Sunday, 5 July 2015

Book Review: Atlas Shrugged by Ayn Rand

Title: Atlas Shrugged
Author: Ayn Rand
Publisher: Dutton

Publication Date: 2005 (1957)
Pages: 1168
Format: E-Book
Genre: Fiction /Treatise
Source: Gift
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This is the story of a man who said that he would stop the motor of the world and did. Was he a destroyer or the greatest of liberators?

Why did he have to fight his battle, not against his enemies, but against those who needed him most, and his hardest battle against the woman he loved? What is the world’s motor — and the motive power of every man? You will know the answer to these questions when you discover the reason behind the baffling events that play havoc with the lives of the characters in this story.

Tremendous in its scope, this novel presents an astounding panorama of human life — from the productive genius who becomes a worthless playboy — to the great steel industrialist who does not know that he is working for his own destruction — to the philosopher who becomes a pirate — to the composer who gives up his career on the night of his triumph — to the woman who runs a transcontinental railroad — to the lowest track worker in her Terminal tunnels.

You must be prepared, when you read this novel, to check every premise at the root of your convictions.

This is a mystery story, not about the murder — and rebirth — of man’s spirit. It is a philosophical revolution, told in the form of an action thriller of violent events, a ruthlessly brilliant plot structure and an irresistible suspense. Do you say this is impossible? Well, that is the first of your premises to check.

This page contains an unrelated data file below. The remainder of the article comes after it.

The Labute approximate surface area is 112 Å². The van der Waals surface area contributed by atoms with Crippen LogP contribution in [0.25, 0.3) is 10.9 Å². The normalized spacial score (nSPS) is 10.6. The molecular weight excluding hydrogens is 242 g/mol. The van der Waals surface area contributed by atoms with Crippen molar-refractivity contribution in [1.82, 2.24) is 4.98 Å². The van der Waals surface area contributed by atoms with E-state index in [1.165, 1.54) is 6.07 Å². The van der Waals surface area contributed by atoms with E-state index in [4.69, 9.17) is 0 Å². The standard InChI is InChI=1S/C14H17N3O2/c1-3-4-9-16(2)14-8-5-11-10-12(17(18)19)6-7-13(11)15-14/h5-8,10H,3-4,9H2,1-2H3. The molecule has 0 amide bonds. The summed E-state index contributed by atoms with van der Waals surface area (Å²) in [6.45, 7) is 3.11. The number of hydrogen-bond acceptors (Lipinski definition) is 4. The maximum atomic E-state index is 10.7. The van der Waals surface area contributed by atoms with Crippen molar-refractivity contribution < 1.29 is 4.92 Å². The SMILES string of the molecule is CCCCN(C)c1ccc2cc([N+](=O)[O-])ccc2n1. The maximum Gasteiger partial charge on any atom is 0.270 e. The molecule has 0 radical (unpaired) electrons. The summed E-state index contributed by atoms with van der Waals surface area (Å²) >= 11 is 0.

(Goodreads Synopsis)

I've been wondering how many stars to give Atlas Shrugged and even now I'm not certain I won't change my mind tomorrow. It took me a long time to read this book. It is lengthy and verbose, and other books came in to which I had to give preference for reviews etc. But finally I am finished. Rand is not the best writer, either in terms of dialogue or characterisation, and her books tend to be more about expounding her philosophical and political ideals than the plot. That said, there is a certain magnetism about them that keeps me reading until the end. Often it is because of one character who holds my attention, and in this case that was Dagny Taggart. I had to read on to the end to see what would happen to her. If you read this though, watch out for the speech by John Galt. That guy can really talk... and talk... and talk.

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